Aaron Lee Tasjan
Review by Sheryl Bryant
The Aaron Lee Tasjan Band pulled off a solid opening set at Fletcher Hall on Friday, December 6th. Veterans of the festival circuit, ATB faced the grueling task of opening for the Marcus King Band, but the bohemian ATB rose to the occasion and set the groove for a great night of music. Hats off to this three piece band for boogying through nine well crafted and clever tunes. The setlist went as follows:
The Dangerous Kind
Crawling at Your Feet
The Trouble with Drinkin’
The Rest is Yet to Come
Heart Slows Down
If Not Now When?
Set You Free
A luthier prepares guitars for the evening’s show backstage.
Firing things up from the moment they hopped on stage at a quarter past nine, the Marcus King Band swept in like a gale force wind and turned up the heat. The Carolina Theatre show was sold out and the crowd in the Durham, NC venue was bursting at the seams with excitement. It’s amazing what this six piece band who formed in Greenville, SC can pull off in just one show.
Lead vocalist, songwriter and guitar virtuoso Marcus King is damn sure the whole package. He brings a phenomenal vocal depth and range to the party while doing a balancing act between hardcore blues, and soul filled, funky Southern rock. A gifted musician, the trait seems to be genetic. King is the fourth generation of his family to carry the musical DNA. As he faithfully promised the audience, if he takes you down low on one tune, he will lift you to the sky on the next.
With King as frontman, the band is: Jack Ryan on drums, Stephen Campbell on bass, Justin Johnson on trumpet and trombone, Dean Mitchell on sax and steel guitar and Asheville based Simon Thomas George now on keyboards. MKB has assembled an extremely tight and stellar lineup. At night’s end, each artist got time to display their individual talents with outrageously good solos.
The Marcus King Band bends genres like one would peel off the layers of an onion. One after the other each layer reveals more versatility. To give you an analogy, the MKB show felt like the ghosts of Highway 61 sat down at the table of a Carolina church revival and served up a hot plate of collard greens, BBQ and banana pudding. There was a mix of Blues and Funk with the Soul poured over it like a thick gravy (all greased up and soaked in Southern Rock and Gospel.) The jam filled two hour rock and roll experience was so inspirational I expected any minute for the offering plate to be passed down the pews where it would be graciously filled.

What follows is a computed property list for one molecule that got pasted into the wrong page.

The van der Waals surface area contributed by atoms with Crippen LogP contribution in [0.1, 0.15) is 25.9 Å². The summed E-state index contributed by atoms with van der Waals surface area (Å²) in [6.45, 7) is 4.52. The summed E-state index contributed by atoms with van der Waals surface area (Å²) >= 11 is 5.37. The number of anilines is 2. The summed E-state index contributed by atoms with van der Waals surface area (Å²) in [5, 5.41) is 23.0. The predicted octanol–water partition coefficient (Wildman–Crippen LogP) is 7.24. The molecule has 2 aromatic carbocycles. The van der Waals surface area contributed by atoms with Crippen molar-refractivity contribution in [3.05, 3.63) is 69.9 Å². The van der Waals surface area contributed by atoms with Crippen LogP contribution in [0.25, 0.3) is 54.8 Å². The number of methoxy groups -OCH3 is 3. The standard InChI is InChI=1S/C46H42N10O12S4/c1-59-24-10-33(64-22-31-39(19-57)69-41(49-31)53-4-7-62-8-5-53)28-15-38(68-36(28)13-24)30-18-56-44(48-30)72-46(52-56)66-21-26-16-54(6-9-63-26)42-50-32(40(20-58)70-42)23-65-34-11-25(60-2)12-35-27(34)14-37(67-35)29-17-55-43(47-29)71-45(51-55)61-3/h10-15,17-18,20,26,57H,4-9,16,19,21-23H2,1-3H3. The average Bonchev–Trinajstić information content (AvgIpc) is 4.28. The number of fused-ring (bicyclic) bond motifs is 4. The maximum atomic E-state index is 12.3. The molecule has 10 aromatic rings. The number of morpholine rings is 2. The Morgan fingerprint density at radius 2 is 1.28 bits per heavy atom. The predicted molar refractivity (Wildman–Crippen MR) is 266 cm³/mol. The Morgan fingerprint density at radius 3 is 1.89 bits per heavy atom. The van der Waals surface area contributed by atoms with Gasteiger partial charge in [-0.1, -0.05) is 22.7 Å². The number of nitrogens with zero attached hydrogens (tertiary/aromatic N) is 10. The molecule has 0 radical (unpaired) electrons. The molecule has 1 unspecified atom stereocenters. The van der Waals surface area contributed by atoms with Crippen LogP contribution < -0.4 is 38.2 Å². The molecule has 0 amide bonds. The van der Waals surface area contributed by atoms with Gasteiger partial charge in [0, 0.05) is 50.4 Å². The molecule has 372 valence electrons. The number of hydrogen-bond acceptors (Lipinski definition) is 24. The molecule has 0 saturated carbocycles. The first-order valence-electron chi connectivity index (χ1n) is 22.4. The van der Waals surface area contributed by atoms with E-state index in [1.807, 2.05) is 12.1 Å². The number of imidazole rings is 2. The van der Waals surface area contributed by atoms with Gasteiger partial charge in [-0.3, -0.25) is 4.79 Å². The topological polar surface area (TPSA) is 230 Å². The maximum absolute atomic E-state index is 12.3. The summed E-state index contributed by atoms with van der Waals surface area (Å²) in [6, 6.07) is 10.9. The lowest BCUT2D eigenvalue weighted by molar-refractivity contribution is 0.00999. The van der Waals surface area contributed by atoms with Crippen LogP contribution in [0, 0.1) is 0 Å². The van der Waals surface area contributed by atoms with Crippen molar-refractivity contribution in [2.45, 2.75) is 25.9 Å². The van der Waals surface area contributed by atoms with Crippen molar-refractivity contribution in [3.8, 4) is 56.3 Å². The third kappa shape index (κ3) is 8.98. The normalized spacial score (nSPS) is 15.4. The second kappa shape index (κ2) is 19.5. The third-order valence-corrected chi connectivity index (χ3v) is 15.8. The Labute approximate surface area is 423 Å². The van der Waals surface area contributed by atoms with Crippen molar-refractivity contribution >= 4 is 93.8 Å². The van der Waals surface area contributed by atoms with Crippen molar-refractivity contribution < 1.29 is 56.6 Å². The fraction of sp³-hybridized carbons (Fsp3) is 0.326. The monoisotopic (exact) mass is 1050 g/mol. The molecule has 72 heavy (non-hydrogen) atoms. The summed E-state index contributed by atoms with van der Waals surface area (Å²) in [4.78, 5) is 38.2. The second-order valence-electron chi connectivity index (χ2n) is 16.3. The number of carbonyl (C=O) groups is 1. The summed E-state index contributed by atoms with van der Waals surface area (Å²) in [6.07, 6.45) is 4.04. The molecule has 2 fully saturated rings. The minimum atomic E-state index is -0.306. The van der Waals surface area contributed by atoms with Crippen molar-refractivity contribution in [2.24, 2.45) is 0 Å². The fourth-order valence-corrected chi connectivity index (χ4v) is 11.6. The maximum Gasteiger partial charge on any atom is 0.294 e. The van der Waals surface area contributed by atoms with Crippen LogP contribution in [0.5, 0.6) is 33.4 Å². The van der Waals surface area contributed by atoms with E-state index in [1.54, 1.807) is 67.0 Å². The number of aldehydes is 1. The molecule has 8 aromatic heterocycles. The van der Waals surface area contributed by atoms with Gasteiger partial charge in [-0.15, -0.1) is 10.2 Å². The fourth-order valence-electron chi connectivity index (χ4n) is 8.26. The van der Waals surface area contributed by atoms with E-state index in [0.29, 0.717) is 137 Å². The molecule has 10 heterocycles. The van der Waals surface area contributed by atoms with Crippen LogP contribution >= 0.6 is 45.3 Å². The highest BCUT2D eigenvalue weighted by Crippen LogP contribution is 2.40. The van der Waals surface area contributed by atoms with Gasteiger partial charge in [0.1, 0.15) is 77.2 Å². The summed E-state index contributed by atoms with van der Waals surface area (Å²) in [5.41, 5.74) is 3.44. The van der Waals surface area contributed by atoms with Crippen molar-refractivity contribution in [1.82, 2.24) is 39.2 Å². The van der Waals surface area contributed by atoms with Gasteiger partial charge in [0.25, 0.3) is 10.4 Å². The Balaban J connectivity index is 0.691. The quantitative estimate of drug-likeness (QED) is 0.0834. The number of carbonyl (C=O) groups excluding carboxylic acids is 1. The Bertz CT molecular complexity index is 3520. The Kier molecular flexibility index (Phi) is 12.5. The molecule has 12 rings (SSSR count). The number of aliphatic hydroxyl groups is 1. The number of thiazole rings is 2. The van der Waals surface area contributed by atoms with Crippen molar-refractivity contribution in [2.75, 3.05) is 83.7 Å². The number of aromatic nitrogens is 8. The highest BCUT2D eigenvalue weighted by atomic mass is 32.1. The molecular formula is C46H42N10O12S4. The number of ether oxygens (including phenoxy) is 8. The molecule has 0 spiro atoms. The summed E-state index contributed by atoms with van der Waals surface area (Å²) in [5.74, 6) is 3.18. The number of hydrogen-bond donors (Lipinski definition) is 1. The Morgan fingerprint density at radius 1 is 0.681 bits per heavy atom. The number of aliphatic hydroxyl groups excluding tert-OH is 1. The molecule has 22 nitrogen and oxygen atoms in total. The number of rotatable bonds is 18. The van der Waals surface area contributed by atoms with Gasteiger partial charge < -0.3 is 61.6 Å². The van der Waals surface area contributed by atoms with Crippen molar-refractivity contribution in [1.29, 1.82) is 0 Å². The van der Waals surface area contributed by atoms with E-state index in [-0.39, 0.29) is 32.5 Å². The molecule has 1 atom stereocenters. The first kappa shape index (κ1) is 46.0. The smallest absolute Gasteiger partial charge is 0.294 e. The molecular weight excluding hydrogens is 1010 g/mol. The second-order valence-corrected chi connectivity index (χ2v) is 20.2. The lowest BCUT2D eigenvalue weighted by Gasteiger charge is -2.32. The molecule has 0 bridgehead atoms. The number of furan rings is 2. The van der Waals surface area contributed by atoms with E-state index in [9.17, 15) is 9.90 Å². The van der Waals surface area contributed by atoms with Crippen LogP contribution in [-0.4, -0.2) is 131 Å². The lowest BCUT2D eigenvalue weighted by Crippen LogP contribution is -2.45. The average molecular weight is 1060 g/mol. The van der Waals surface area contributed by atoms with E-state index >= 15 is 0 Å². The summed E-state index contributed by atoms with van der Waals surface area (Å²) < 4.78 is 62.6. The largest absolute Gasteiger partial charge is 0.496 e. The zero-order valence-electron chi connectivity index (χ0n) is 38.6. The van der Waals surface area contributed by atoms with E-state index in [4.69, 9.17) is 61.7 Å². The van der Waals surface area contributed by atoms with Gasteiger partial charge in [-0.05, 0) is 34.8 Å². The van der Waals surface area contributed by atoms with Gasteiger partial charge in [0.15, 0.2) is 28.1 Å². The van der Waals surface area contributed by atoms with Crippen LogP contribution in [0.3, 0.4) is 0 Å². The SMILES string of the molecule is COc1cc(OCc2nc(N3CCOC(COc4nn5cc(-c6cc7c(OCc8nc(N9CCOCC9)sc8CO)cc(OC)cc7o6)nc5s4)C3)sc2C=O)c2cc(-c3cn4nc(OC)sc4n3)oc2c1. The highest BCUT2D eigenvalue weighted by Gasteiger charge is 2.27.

The covers of Marshall Tucker’s “Can’t You See”, Waylon and Willie’s “Good Hearted Woman” Neil Young’s “Cortez the Killer” and Black Sabbath’s “War Pigs” were all authentic and impressive. But the burning hot jams and the lyrically honest and genuine originals are what captures the hearts of the crowd. These cuts are only a few of the fifteen songs performed that evening. “How Long”, Homesick”, “Confessions”, “Where I’m Headed” and the poignant “Goodbye Carolina” off their third album Carolina Confessions. Also performed were “Rita is Gone” from the Marcus King Band LP and “The Well”, from the album of the same name. “Dyin’ ” and “I Won’t Be Here” were also standout and pulled from the album Soul Insight released in 2015.
Off and on the audience was torpedoed with relentless jams, only to be later cradled in slower, soul driven Southern R&B. Newer fans were surprised at how smoothly and flawlessly MKB switches gears (Marcus’ guitars were alternated at least ten times and at the end of the show when Aaron Tasjan Band returned to the stage, King even exchanged guitars and took on an acoustic). Existing fans have come to rely on near perfection and the MKB is known for delivering it. From the mezzanine to the orchestra areas and up to the balconies and boxes came a constant roar of applause.
The Durham stop marked about a third of the way through MKB’s El Dorado Tour which began on Halloween in Kansas City and wraps up on February 15, 2020 in Denver. If you can get to an MKB show, my advice is to go for it. Satisfaction guaranteed.